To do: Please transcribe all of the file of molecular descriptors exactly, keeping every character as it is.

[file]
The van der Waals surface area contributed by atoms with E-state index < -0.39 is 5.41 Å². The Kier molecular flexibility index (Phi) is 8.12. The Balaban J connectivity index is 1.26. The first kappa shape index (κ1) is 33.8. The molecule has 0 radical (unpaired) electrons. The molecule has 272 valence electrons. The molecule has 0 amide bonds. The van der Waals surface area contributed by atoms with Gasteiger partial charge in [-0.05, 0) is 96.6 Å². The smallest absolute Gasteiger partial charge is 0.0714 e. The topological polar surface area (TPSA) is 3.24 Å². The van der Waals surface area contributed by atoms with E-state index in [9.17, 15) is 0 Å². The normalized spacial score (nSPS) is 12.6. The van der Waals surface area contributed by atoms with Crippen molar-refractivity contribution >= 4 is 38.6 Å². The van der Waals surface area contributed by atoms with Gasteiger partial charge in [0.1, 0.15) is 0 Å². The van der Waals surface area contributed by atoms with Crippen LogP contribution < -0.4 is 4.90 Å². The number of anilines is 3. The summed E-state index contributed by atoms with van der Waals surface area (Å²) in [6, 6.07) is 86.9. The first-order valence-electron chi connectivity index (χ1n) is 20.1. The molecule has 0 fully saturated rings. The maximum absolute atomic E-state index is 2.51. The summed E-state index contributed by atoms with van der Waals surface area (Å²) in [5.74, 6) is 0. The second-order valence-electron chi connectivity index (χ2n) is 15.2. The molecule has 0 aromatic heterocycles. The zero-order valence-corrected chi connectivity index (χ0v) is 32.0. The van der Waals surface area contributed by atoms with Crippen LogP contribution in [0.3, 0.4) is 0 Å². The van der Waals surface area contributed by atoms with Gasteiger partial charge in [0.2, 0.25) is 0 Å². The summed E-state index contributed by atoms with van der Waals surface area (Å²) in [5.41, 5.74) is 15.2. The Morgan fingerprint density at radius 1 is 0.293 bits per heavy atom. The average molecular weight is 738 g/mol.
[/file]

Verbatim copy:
The van der Waals surface area contributed by atoms with E-state index < -0.39 is 5.41 Å². The Kier molecular flexibility index (Phi) is 8.12. The Balaban J connectivity index is 1.26. The first kappa shape index (κ1) is 33.8. The molecule has 0 radical (unpaired) electrons. The molecule has 272 valence electrons. The molecule has 0 amide bonds. The van der Waals surface area contributed by atoms with Gasteiger partial charge in [-0.05, 0) is 96.6 Å². The smallest absolute Gasteiger partial charge is 0.0714 e. The topological polar surface area (TPSA) is 3.24 Å². The van der Waals surface area contributed by atoms with E-state index in [9.17, 15) is 0 Å². The normalized spacial score (nSPS) is 12.6. The van der Waals surface area contributed by atoms with Crippen molar-refractivity contribution >= 4 is 38.6 Å². The van der Waals surface area contributed by atoms with Gasteiger partial charge in [0.1, 0.15) is 0 Å². The van der Waals surface area contributed by atoms with Crippen LogP contribution < -0.4 is 4.90 Å². The number of anilines is 3. The summed E-state index contributed by atoms with van der Waals surface area (Å²) in [6, 6.07) is 86.9. The first-order valence-electron chi connectivity index (χ1n) is 20.1. The molecule has 0 fully saturated rings. The maximum absolute atomic E-state index is 2.51. The summed E-state index contributed by atoms with van der Waals surface area (Å²) in [5.74, 6) is 0. The second-order valence-electron chi connectivity index (χ2n) is 15.2. The molecule has 0 aromatic heterocycles. The zero-order valence-corrected chi connectivity index (χ0v) is 32.0. The van der Waals surface area contributed by atoms with Crippen LogP contribution in [0.3, 0.4) is 0 Å². The van der Waals surface area contributed by atoms with Gasteiger partial charge in [0.2, 0.25) is 0 Å². The summed E-state index contributed by atoms with van der Waals surface area (Å²) in [5.41, 5.74) is 15.2. The Morgan fingerprint density at radius 1 is 0.293 bits per heavy atom. The average molecular weight is 738 g/mol.